Gaga, Beyoncé and Carly Rae: the Cute Performances of American Military Men on YouTube

Curator's Note

My project examines the changing dynamics of American masculinity as expressed in the cute performances of US soldiers that originate within the combat theaters of Iraq and Afghanistan and are disseminated to millions of viewers through YouTube videos. In numerous remix videos, male soldiers re-stage videos by Lady Gaga, Beyoncé, Carly Rae Jepsen, Katy Perry,  reshaping American masculinity in the context of the war on terror. Exmining the precise rhetoric of the remix allows us to explicate their complex rhetoric. 

Within the context of geopolitical, ideological and territorial disputes, these videos enact a brand of "authority cuteness" in which "those in positions of power convince those below them that they are not in fact intimidating" (Brian McVeigh 299). Soldiers deployed in Iraq and Afghanistan are subject to a rigid chain of command; they are "boots on the ground" in Department of Defense parlance and are not in charge of their fate. On the other hand, they are the foot soldiers enacting and enforcing US military dominance.

One important function of these cute performances is as a response to the radical patriarchal masculnity atttributed to and in some respects claimed by the groups that are the target of US military intervention (Al Qaeda and ISIS). These "kindler and gentler" American soldiers become a double edged weapon in the war on terror, as killers and cuddly cheerleaders, deploying both hard and soft power. They modulate the dangers of male sexuality in an era in which the problem of sexual assault in the military has been recognized and rape is understood as a tool of war. The videos also assert the humanity of the male soldier body—defending it against obsolescence in a war characterized by outsourcing to private contractors and drone warfare.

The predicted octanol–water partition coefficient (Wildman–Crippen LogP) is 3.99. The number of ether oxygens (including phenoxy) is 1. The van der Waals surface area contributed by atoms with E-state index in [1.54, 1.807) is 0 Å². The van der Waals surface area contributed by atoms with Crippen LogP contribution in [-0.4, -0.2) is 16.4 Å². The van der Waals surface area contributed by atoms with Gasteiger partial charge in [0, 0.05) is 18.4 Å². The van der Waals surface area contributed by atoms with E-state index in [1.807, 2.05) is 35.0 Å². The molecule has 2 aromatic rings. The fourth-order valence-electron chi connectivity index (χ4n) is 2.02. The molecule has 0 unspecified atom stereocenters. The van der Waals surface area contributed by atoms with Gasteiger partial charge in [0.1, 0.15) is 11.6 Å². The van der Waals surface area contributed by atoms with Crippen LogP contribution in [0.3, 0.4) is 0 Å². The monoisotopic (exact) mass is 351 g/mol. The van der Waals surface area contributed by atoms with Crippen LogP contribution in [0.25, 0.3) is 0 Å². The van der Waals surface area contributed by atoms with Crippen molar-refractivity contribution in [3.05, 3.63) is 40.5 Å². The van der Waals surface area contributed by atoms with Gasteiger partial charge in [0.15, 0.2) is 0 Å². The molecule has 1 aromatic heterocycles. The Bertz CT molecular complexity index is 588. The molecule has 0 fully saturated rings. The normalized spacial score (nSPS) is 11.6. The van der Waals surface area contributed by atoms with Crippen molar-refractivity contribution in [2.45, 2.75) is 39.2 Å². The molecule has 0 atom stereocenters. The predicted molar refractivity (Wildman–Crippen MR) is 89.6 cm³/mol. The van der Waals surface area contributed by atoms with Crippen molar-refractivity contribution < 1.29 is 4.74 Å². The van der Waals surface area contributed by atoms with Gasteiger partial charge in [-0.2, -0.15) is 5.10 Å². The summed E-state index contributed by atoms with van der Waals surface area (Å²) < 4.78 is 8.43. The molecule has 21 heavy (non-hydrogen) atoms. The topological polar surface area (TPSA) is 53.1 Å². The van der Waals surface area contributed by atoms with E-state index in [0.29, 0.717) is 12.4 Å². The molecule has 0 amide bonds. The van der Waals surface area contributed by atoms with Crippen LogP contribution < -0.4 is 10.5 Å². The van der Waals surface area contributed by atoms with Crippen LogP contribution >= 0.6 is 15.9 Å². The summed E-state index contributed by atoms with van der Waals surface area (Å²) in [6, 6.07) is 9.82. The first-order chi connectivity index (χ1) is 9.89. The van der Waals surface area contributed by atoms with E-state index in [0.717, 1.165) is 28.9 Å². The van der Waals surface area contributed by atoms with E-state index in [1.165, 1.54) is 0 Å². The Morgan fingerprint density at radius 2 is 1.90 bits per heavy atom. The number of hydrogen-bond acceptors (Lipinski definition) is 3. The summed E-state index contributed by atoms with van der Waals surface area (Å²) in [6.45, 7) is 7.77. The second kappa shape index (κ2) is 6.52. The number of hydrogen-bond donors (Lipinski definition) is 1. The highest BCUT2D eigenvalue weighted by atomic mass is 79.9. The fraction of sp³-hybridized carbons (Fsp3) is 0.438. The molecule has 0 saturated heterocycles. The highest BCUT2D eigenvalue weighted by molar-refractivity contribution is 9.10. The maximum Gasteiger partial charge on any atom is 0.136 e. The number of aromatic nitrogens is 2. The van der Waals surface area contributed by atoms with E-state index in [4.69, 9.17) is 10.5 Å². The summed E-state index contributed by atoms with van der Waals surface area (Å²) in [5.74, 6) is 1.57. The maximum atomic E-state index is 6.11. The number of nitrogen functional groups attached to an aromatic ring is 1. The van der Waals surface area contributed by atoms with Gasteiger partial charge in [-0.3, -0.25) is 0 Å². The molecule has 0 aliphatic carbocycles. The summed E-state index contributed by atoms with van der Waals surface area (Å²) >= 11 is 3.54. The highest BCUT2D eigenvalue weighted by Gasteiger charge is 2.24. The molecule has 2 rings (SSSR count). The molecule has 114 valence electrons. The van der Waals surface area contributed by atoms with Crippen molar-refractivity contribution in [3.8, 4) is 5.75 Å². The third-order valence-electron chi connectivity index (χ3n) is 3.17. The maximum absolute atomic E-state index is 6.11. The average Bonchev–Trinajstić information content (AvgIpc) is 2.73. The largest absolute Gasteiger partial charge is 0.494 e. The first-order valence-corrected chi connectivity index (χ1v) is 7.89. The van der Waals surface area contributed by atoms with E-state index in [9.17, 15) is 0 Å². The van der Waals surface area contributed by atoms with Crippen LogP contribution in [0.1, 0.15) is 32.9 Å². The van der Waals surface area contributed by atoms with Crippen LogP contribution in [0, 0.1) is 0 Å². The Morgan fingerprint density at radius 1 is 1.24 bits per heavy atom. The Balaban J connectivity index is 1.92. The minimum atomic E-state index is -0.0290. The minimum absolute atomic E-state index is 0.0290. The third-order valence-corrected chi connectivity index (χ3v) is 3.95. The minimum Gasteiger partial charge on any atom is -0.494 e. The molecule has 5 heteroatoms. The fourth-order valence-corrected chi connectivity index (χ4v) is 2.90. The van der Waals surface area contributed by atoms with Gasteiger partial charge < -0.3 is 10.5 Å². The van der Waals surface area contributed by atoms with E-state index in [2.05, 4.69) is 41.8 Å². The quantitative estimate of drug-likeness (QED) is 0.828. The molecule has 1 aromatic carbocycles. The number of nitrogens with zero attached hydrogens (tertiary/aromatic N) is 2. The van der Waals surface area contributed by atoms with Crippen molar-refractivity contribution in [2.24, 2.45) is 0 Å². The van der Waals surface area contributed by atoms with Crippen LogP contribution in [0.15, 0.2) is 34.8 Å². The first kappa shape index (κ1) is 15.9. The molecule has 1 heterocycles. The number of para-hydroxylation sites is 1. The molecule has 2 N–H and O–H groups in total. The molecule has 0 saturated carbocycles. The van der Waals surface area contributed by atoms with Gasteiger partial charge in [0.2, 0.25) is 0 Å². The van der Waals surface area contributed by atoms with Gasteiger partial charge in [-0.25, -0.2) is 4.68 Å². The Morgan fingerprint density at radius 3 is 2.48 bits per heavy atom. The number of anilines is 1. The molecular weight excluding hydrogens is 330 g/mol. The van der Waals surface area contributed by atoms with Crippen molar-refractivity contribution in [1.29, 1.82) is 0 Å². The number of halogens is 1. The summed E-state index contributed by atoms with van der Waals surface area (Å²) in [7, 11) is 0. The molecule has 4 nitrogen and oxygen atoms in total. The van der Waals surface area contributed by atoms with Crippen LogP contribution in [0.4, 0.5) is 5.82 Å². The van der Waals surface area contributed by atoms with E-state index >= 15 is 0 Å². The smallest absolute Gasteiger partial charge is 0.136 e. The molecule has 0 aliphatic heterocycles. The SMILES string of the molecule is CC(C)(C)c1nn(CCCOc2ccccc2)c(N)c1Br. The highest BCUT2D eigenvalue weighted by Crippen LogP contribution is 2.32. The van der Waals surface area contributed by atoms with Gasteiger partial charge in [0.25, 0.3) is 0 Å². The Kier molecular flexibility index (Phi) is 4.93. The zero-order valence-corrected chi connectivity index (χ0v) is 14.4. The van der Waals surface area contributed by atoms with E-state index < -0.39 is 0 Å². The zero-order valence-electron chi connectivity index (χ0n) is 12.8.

Comments

Kate Morgan's picture

I follow your argumentation,

I follow your argumentation, but find it a bit lacking in experience in reference to this subculture. The homoeroticism I witnessed while in the military serves many purposes. Asserting humanity is one of them, but the other has traditionally been creating a discursive space subversive to an authority that would reject the behavior.

For example, if my drill sergeant was announcing that certain privates were “rainbow warriors,” over the loud speaker before lights out, it was more than hazing, or even an observation. It was pretty much an announcement that higher command would not be present that night and you really wouldn’t know what to expect.

Flouting expected norms in units, in my experience is kind of a way of signalling that the individual is free to act as an individual instead of expected to behave as part of a collective—as speech act. Gender is a common norm to behave in this fashion.

Zara Dinnen's picture

Funny Military Music Videos

Hey, Really interesting post and comment. I am interested in your use of cuteness here. I don’t think it is necessarily in contradiction with the comment about actual practices on a base. The cuteness is what modulates public perception of what happens on a base *today* (with the affordances of personal social media and embedded war reporting)? The work of cuteness would then matter precisely because it obfuscates (as you say); social media public discourse is very rarely knowledgeable about “actual” military experiences (which you can sort of see play out in the YouTube comments for these videos which are casually moderated by voices of—presumably—military personal correcting and clarifying the conditions of making these videos). I have an article forthcoming on these videos in Journal of American Studies… would be great to get your thoughts on the work.

Feedback

No one has reviewed this post… but you need to login to submit feedback